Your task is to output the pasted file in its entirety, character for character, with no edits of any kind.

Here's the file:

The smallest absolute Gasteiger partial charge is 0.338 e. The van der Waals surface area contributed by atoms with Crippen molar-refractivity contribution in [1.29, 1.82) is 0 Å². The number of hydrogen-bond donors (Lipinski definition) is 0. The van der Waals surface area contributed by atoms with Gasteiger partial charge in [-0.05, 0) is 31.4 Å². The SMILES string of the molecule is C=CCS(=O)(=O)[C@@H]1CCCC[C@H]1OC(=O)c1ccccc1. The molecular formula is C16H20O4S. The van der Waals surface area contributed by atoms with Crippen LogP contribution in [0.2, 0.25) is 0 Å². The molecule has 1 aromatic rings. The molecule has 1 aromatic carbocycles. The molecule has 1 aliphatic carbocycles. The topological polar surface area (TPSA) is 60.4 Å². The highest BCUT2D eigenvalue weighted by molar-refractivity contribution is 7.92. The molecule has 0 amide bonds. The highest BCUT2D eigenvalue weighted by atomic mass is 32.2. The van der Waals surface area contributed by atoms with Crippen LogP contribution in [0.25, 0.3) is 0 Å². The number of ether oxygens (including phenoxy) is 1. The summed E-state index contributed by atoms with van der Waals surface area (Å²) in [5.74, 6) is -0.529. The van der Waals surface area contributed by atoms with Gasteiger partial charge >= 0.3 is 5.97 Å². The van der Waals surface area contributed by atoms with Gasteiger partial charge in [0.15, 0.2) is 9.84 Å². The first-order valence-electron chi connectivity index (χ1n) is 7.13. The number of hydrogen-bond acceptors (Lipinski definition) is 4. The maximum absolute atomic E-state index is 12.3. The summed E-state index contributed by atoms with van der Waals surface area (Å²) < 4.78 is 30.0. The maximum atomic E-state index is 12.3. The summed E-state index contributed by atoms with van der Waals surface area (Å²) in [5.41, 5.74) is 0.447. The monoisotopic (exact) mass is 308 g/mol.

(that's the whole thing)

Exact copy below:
The smallest absolute Gasteiger partial charge is 0.338 e. The van der Waals surface area contributed by atoms with Crippen molar-refractivity contribution in [1.29, 1.82) is 0 Å². The number of hydrogen-bond donors (Lipinski definition) is 0. The van der Waals surface area contributed by atoms with Gasteiger partial charge in [-0.05, 0) is 31.4 Å². The SMILES string of the molecule is C=CCS(=O)(=O)[C@@H]1CCCC[C@H]1OC(=O)c1ccccc1. The molecular formula is C16H20O4S. The van der Waals surface area contributed by atoms with Crippen LogP contribution in [0.2, 0.25) is 0 Å². The molecule has 1 aromatic rings. The molecule has 1 aromatic carbocycles. The molecule has 1 aliphatic carbocycles. The topological polar surface area (TPSA) is 60.4 Å². The highest BCUT2D eigenvalue weighted by molar-refractivity contribution is 7.92. The molecule has 0 amide bonds. The highest BCUT2D eigenvalue weighted by atomic mass is 32.2. The van der Waals surface area contributed by atoms with Crippen LogP contribution in [0.25, 0.3) is 0 Å². The number of ether oxygens (including phenoxy) is 1. The summed E-state index contributed by atoms with van der Waals surface area (Å²) in [5.74, 6) is -0.529. The van der Waals surface area contributed by atoms with Gasteiger partial charge >= 0.3 is 5.97 Å². The van der Waals surface area contributed by atoms with Gasteiger partial charge in [0.15, 0.2) is 9.84 Å². The first-order valence-electron chi connectivity index (χ1n) is 7.13. The number of hydrogen-bond acceptors (Lipinski definition) is 4. The maximum absolute atomic E-state index is 12.3. The summed E-state index contributed by atoms with van der Waals surface area (Å²) < 4.78 is 30.0. The maximum atomic E-state index is 12.3. The summed E-state index contributed by atoms with van der Waals surface area (Å²) in [5.41, 5.74) is 0.447. The monoisotopic (exact) mass is 308 g/mol.